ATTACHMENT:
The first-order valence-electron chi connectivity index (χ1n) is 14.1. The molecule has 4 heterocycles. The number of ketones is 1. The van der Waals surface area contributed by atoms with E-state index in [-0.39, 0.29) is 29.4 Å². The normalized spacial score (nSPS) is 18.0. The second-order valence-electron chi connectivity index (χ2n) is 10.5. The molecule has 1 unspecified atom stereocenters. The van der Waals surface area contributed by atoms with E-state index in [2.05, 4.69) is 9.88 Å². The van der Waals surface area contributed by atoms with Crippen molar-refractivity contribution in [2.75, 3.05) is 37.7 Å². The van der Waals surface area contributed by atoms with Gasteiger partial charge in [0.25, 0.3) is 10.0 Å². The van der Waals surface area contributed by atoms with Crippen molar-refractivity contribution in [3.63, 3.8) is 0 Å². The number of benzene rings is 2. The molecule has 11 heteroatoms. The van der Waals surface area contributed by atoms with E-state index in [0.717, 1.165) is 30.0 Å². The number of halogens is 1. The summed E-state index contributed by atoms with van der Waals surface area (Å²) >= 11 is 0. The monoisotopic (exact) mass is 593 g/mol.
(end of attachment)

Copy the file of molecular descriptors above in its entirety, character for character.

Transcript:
The first-order valence-electron chi connectivity index (χ1n) is 14.1. The molecule has 4 heterocycles. The number of ketones is 1. The van der Waals surface area contributed by atoms with E-state index in [-0.39, 0.29) is 29.4 Å². The normalized spacial score (nSPS) is 18.0. The second-order valence-electron chi connectivity index (χ2n) is 10.5. The molecule has 1 unspecified atom stereocenters. The van der Waals surface area contributed by atoms with E-state index in [2.05, 4.69) is 9.88 Å². The van der Waals surface area contributed by atoms with Crippen molar-refractivity contribution in [2.75, 3.05) is 37.7 Å². The van der Waals surface area contributed by atoms with Gasteiger partial charge in [0.25, 0.3) is 10.0 Å². The van der Waals surface area contributed by atoms with Crippen molar-refractivity contribution in [3.63, 3.8) is 0 Å². The number of benzene rings is 2. The molecule has 11 heteroatoms. The van der Waals surface area contributed by atoms with E-state index in [0.717, 1.165) is 30.0 Å². The number of halogens is 1. The summed E-state index contributed by atoms with van der Waals surface area (Å²) >= 11 is 0. The monoisotopic (exact) mass is 593 g/mol.